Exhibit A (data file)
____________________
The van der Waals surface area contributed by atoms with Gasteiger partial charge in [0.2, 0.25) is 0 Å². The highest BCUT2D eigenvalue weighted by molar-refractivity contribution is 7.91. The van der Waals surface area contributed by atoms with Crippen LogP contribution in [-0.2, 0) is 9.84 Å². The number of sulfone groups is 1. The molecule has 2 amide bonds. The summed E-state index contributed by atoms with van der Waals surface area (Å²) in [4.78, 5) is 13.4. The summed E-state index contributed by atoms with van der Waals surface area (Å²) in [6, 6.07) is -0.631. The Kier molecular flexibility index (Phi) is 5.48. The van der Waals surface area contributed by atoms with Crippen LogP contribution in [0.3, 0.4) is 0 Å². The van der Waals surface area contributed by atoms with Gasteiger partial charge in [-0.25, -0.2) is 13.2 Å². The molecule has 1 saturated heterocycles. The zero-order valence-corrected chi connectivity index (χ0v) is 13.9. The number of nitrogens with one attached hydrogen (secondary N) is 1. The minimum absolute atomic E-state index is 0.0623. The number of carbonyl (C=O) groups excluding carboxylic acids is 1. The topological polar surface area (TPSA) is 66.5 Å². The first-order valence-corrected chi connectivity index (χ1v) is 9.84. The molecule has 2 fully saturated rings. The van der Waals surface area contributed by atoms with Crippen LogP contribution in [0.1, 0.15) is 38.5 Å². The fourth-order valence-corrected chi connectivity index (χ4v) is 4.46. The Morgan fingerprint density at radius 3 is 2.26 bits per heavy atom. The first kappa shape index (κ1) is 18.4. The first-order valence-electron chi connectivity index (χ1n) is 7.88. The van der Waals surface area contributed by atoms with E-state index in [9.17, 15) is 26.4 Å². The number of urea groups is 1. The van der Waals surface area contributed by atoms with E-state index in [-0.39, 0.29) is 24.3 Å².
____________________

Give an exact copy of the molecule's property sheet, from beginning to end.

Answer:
The van der Waals surface area contributed by atoms with Gasteiger partial charge in [0.2, 0.25) is 0 Å². The highest BCUT2D eigenvalue weighted by molar-refractivity contribution is 7.91. The van der Waals surface area contributed by atoms with Crippen LogP contribution in [-0.2, 0) is 9.84 Å². The number of sulfone groups is 1. The molecule has 2 amide bonds. The summed E-state index contributed by atoms with van der Waals surface area (Å²) in [4.78, 5) is 13.4. The summed E-state index contributed by atoms with van der Waals surface area (Å²) in [6, 6.07) is -0.631. The Kier molecular flexibility index (Phi) is 5.48. The van der Waals surface area contributed by atoms with Crippen LogP contribution in [0.3, 0.4) is 0 Å². The van der Waals surface area contributed by atoms with Gasteiger partial charge in [-0.25, -0.2) is 13.2 Å². The molecule has 1 saturated heterocycles. The zero-order valence-corrected chi connectivity index (χ0v) is 13.9. The number of nitrogens with one attached hydrogen (secondary N) is 1. The minimum absolute atomic E-state index is 0.0623. The number of carbonyl (C=O) groups excluding carboxylic acids is 1. The topological polar surface area (TPSA) is 66.5 Å². The first-order valence-corrected chi connectivity index (χ1v) is 9.84. The molecule has 2 fully saturated rings. The van der Waals surface area contributed by atoms with Crippen LogP contribution in [0.1, 0.15) is 38.5 Å². The fourth-order valence-corrected chi connectivity index (χ4v) is 4.46. The Morgan fingerprint density at radius 3 is 2.26 bits per heavy atom. The first kappa shape index (κ1) is 18.4. The first-order valence-electron chi connectivity index (χ1n) is 7.88. The van der Waals surface area contributed by atoms with E-state index in [9.17, 15) is 26.4 Å². The number of urea groups is 1. The van der Waals surface area contributed by atoms with E-state index in [-0.39, 0.29) is 24.3 Å².